Electrically re-writable non-volatile memory device - using a blend of sea salt and polymer.

Date

2008

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Peer reviewed

Abstract

Intensive research is currently underway to exploit the highly interesting properties of nano-sized particles and organic molecules for optical, electronic and other applications. Recently, it has been shown that nano-sized particles and small organic molecules embedded in polymer matrices can be used to realise memory devices. Such memory devices are simple to fabricate via the spin-on technique. This work presents an attempt to use sea salt, embedded in polyvinyl acetate, in the making of the memory devices. A polymer blend of polyvinyl acetate and sodium chloride (NaCl) was prepared in methanol and spin coated onto a glass substrate marked with thin Al tracks and a top contact was evaporated onto the blend after drying - this resulted in a metal-organic-metal (MOM) structure. The current-voltage (I-V) behaviour of MOM devices shows that the devices can be switched from a high conductivity state to a low conductivity state, by applying an external electric field - this property can be exploited to store data bits. The possible charging mechanism, based on the electric dipole formation, is presented in this work. Polymer blends of polyvinyl acetate with nano-particles of BaTiO3 are also investigated to further our understanding of charging mechanism(s).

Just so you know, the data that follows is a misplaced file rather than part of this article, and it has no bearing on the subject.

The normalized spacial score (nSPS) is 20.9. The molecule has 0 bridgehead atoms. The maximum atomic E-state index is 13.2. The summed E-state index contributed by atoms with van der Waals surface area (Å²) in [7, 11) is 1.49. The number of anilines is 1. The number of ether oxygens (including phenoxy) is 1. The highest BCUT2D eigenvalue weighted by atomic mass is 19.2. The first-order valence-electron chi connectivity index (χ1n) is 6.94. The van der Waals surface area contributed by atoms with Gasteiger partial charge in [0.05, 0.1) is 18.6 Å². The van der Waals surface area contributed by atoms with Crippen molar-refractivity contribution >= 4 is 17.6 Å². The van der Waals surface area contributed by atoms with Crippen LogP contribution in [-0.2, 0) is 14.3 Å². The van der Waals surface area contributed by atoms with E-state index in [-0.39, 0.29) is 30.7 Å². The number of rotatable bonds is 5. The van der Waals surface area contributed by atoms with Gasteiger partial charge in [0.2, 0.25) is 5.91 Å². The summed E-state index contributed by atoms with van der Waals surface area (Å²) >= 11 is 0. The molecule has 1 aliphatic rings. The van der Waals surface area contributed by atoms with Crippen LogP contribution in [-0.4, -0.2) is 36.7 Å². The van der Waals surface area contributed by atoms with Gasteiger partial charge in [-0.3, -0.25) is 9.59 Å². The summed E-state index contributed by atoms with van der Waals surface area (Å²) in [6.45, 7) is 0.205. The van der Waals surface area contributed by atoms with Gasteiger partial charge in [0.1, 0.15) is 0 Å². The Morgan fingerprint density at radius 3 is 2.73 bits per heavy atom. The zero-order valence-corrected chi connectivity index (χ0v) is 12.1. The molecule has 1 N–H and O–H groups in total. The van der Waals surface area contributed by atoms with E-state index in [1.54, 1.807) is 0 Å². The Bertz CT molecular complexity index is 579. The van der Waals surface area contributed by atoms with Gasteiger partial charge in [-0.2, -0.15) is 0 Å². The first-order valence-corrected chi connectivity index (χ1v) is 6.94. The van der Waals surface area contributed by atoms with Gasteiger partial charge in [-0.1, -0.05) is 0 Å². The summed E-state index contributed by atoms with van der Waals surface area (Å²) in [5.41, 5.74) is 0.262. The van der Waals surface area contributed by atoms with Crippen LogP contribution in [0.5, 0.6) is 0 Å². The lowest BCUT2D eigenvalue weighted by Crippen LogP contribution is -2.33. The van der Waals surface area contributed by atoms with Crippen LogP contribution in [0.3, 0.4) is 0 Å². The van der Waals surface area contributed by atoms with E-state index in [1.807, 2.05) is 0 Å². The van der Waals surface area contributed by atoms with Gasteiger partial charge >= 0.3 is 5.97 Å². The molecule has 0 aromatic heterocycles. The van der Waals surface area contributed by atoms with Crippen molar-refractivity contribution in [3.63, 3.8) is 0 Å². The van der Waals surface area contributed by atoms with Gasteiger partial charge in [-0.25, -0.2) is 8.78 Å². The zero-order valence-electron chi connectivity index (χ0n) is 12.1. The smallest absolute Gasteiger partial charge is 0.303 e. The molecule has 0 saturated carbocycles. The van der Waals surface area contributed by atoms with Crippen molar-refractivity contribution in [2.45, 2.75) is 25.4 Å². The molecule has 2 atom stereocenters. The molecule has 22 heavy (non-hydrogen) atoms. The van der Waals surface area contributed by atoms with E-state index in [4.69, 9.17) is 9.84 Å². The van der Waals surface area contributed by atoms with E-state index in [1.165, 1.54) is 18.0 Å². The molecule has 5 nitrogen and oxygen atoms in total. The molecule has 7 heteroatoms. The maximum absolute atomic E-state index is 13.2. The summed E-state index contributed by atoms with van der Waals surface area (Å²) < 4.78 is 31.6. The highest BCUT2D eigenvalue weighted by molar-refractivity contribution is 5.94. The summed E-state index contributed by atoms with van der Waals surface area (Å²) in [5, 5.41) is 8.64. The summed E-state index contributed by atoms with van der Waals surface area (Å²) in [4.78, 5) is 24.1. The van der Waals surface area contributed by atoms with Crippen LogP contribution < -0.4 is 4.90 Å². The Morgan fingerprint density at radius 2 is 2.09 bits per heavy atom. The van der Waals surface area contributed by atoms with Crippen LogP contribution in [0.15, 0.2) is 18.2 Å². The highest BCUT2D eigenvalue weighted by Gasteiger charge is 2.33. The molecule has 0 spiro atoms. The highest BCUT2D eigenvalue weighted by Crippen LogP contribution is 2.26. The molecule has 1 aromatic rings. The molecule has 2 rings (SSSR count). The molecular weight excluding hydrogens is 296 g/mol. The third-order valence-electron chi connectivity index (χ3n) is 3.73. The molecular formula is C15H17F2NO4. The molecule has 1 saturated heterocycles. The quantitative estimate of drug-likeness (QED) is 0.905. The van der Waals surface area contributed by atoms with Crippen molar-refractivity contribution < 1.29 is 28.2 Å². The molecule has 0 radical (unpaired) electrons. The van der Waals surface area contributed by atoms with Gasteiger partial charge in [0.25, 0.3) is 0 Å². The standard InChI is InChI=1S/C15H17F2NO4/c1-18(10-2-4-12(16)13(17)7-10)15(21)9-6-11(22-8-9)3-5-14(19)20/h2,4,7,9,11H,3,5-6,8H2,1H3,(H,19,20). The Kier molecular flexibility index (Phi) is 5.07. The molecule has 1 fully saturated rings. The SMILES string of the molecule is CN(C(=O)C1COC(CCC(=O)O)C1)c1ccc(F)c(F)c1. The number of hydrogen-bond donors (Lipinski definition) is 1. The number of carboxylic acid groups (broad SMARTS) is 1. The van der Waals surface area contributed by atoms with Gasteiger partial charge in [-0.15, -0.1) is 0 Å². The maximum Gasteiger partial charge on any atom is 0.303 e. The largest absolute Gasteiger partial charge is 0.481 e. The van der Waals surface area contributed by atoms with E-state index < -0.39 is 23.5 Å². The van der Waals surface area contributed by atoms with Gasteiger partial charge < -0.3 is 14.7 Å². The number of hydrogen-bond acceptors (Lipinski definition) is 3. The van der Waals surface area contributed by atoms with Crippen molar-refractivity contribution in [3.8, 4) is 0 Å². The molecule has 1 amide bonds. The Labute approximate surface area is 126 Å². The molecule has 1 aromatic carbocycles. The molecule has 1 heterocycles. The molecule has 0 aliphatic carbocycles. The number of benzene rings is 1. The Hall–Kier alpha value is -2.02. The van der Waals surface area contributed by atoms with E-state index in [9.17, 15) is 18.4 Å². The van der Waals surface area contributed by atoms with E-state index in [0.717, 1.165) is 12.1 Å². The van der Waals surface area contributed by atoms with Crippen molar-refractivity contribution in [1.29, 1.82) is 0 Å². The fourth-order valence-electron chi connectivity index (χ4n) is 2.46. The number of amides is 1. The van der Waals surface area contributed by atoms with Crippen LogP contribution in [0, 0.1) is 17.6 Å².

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Keywords

switching mechanism, polyvinyl acetate, NaCl, Barium titanate, organic

Citation

Salaoru, I. and Paul, S. (2008) Electrically re-writable non-volatile memory device - using a blend of sea salt and polymer. Advances in Science and Technology, 54, pp. 486-490

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Research Institute

Institute of Engineering Sciences (IES)